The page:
I wanted to convince myself that the ITC code was correct, so I pasted some of the code into a small test program:
1 2 3 4 5 6 7 8 9 10 11 12 13 14 15 16 17 18
When you run this program, you’ll get the following output:
$ gcc test1.c && ./a.out Value of sink=-128
a has the value 128, but when
a is assigned to the (signed) char
ret, the bit pattern
0x80 is interpreted in the context of a (signed) char, and the sign is lost. If
ret had been declared as an unsigned char, then the assigment would not lose the sign of
cppcheck does do a slightly better job of detecting integer overflow and underflow in arithmetic expressions compared to PVS, but still misses a number of seeded errors.
Divide by zero
Both PVS-Studio and cppcheck do a good job of catching potential divide-by-zero errors, with cppcheck having a slight edge.
PVS-Studio tends to do a somewhat better job than cppcheck at detecting various types of dead code, such as
for loops and
if statements where the condition will never be true.
PVS-Studio also very helpfully flags any unconditional
break statements in a loop – these are almost always going to be a mistake.
As mentioned above, neither tool detects any of the concurrency-related errors seeded in the ITC code. Again, I regard that as a reasonable design choice, given the relatively small percentage of such errors that can be detected at compile-time.
As discussed earlier, not all memory errors can be detected at compile-time, so the lack of any error output certainly doesn’t mean that the code doesn’t have memory errors – it just means that they can’t be detected by the tools. But while many memory errors cannot be detected at compile-time, for those that can be, detecting them is a big win.
cppcheck does an excellent job of detecting double-free errors (11 out of 12), while PVS-Studio only flags one of the seeded errors.
Free-ing non-allocated memory
On the other hand, PVS-Studio does a better job of detecting attempts to free memory that was not allocated dynamically (e.g., local variables).
Freeing a NULL pointer
Neither tool does a particularly good job of catching these. Perhaps that is because freeing a NULL pointer is actually not an error, but doing so is certainly a clue that the code may have other problems.
cppcheck does a somewhat better job of detecting the use of dangling pointers (where the pointed-to object has already been freed).
If you’re writing code for an embedded system, then checking for and handling allocation failures can be important, because your application is likely written to expect them, and do something about them. But more commonly, running out of memory simply means that you’re screwed, and attempting to deal with the problem is unlikely to make things better.
Neither tool detects code that doesn’t handle allocation failures, but cppcheck does flag some allocation-related problems (as leaks, which is not correct, but it is a clue that there is a problem lurking).
Typically, memory leaks are only evident at run-time, but there are some cases where they can be detected at compile-time, and in those cases cppcheck does a pretty good job.
Both PVS-Studio and cppcheck do a good job of flagging code that dereferences a NULL pointer, although neither tool catches all the errors in the benchmark code.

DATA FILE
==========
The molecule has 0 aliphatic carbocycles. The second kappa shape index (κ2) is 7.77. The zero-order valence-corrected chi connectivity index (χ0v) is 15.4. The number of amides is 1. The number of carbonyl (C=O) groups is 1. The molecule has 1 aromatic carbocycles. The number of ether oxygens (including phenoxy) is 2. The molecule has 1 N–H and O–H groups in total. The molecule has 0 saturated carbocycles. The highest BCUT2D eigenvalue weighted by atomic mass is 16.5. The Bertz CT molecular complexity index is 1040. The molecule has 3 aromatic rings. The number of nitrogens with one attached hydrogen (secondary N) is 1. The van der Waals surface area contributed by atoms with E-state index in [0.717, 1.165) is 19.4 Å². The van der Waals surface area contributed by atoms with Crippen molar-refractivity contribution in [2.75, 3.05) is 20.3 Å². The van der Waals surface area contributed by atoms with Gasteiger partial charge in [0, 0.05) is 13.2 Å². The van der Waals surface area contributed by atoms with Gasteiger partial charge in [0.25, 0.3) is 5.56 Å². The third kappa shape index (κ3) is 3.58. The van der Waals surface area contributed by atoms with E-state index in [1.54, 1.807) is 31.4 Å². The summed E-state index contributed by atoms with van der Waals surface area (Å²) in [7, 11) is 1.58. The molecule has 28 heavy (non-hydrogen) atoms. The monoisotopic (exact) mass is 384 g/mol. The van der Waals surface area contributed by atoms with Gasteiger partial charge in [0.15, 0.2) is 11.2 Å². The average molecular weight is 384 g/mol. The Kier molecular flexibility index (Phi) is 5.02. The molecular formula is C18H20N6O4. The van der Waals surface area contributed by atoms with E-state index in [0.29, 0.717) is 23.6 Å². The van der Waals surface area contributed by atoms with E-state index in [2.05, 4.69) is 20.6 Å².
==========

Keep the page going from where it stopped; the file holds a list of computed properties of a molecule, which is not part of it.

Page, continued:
Returning a pointer to a local variable
Both PVS-Studio and cppcheck detect returning a pointer to a local variable that is allocated on the stack.
Accessing un-initialized memory
PVS-Studio does a somewhat better job than cppcheck of flagging accesses to uninitialized memory.
Both cppcheck and PVS-Studio detect some infinite loop errors, but miss several others. It could be that this is by design, since the code that is not flagged tends to resemble some idioms (e.g., ` while (true)`) that are often used deliberately.
Ignored return values
PVS-Studio is quite clever here – it will complain about an unused return value from a function, if it can determine that the function has no side effects. It also knows about some common STL functions that do not have side effects, and will warn if their return values are ignored.
cppcheck doesn’t check for return values per se, but it will detect an assignment that is never referenced. This makes some sense, since warning on ignored return values could result in a large number of false positives.
Both tools detect certain cases of empty blocks (e.g.,
if (...); – note the trailing semi-colon).
What neither tool does is warn about “short” blocks – where a conditional block is not enclosed in braces, and so it’s not 100% clear whether the conditional is meant to cover more than one statement:
if (...) statement1(); statement2();
If you’ve adopted a convention that even single-statement blocks need to be enclosed in braces, then this situation may not pertain (and good for you!). Still, I think this would be a worthwhile addition – at least in the “style” category.
cppcheck does a particularly good job of detecting dead stores (where an assignment is never subsequently used). PVS-Studio, on the other hand, flags two or more consecutive assignments to a variable, without an intervening reference. PVS-Studio will also flag assignment of a variable to itself (which is unlikely to be what was intended).
The folks at PVS-Studio asked me to mention that they’ve also recently introduced a free version of their software for educational purposes. The free version does have some strings attached, see this post for details.↩